In which I continue the story of the book launch party begun in Part 1. The next section of my remarks are a tribute to one of my mentors, to whom we dedicated the book: Alan Woolworth.
Alan Woolworth, who is about to celebrate his 88th birthday, arrived early to get a front-row seat, proudly wearing one of his “Nebraska” caps. Alan did the undergraduate work that led to his career in archaeology, museums collections, and research, at the University of Nebraska.
Now I need to tell you another story. Zabelle is right. Alan did not technically contribute to this book. But I have to tell you why: it because even before I started he had already loaned me his entire private collection of Minnesota captivity narratives.
It started with a binder. Alan knew I had little children because they came along with me on many visits to his office at the Minnesota History Center. These visits started when there was only one child. Then there were two. Then there were three. Those were the days before Alan’s research collections were available in the Library and even though he was supposed to be retired, he’d come into the office just about any time anybody asked.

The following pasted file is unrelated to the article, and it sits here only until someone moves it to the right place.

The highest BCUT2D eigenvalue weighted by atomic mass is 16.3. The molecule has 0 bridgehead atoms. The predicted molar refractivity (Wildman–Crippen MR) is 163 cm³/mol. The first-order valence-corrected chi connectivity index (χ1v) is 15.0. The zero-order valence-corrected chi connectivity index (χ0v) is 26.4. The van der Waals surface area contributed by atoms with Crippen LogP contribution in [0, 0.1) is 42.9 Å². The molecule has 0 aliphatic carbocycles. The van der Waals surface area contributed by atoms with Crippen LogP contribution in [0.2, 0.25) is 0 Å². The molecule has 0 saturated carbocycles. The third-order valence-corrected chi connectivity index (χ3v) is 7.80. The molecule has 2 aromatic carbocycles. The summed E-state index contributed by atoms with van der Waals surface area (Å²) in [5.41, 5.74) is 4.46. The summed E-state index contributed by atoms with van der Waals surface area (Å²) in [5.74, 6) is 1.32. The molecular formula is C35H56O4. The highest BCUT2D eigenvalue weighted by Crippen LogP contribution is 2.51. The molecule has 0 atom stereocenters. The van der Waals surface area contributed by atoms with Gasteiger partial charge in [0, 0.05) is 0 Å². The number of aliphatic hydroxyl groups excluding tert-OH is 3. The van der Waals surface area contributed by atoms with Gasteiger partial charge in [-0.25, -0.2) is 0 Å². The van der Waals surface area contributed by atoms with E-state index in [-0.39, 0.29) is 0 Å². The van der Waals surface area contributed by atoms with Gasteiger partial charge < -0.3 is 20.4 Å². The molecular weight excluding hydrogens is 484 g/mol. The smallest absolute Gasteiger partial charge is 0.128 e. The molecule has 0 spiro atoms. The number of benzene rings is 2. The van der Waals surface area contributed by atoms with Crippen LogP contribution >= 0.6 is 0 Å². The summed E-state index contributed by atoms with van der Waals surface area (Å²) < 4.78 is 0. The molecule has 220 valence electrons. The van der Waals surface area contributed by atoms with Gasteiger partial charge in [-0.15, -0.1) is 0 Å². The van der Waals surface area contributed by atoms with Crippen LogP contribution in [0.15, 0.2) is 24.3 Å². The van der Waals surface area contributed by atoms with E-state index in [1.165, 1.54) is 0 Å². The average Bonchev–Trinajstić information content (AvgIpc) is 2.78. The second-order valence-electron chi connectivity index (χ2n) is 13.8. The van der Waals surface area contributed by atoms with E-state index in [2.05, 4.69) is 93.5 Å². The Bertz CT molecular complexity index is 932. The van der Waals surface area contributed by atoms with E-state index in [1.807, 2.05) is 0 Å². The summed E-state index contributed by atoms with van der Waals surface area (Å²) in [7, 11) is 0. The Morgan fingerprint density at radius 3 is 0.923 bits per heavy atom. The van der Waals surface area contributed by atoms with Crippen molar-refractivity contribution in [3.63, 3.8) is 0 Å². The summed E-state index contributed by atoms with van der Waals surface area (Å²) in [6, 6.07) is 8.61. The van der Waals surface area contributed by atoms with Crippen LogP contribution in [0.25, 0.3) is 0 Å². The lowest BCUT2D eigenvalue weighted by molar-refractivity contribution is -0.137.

Alan loves children. But I think he took pity on me. Because one particularly crazy morning at home my phone rang and Alan said, “I’m on my way into the office and I have something I think you could use. Can I drop it off on my way?”
A few moments later he was standing on my front porch in his long warm coat and woolen muffler with a very large binder in his arms. “This is from my house,” he told me. “It’s the same collection of my Dakota biographies that’s on my office shelf. Keep it as long as you need it. Photocopy what you want. Then return it sometime.”
I stammered my thanks and he was gone. Later, when my husband came home for lunch my oldest said, “Daddy! Daddy! Did you see them? Did you see them?! Those are Mr. Woolworth’s footprints in our snow!”
The binder was just the beginning of wonders loaned or gifted from his personal collection: material he’s collected at home over the years. Rolls of microfilm MHS does not own. Obscure old books. Boxes of research files.
But more than simply share information, Alan trained into a generation of novice, impressionable scholars like me that what we do with history is share it. If we are blessed to find something, it may be because tomorrow we will meet someone who needs that very thing. Alan’s spirit of humility and generosity permeates our local research community. Outsiders like Zabelle often remark on how readily we share. If we do, it is because Alan has taught us so well. Not by lecturing. But by modeling how it done. Alan, we are grateful!
To be concluded in Part 3.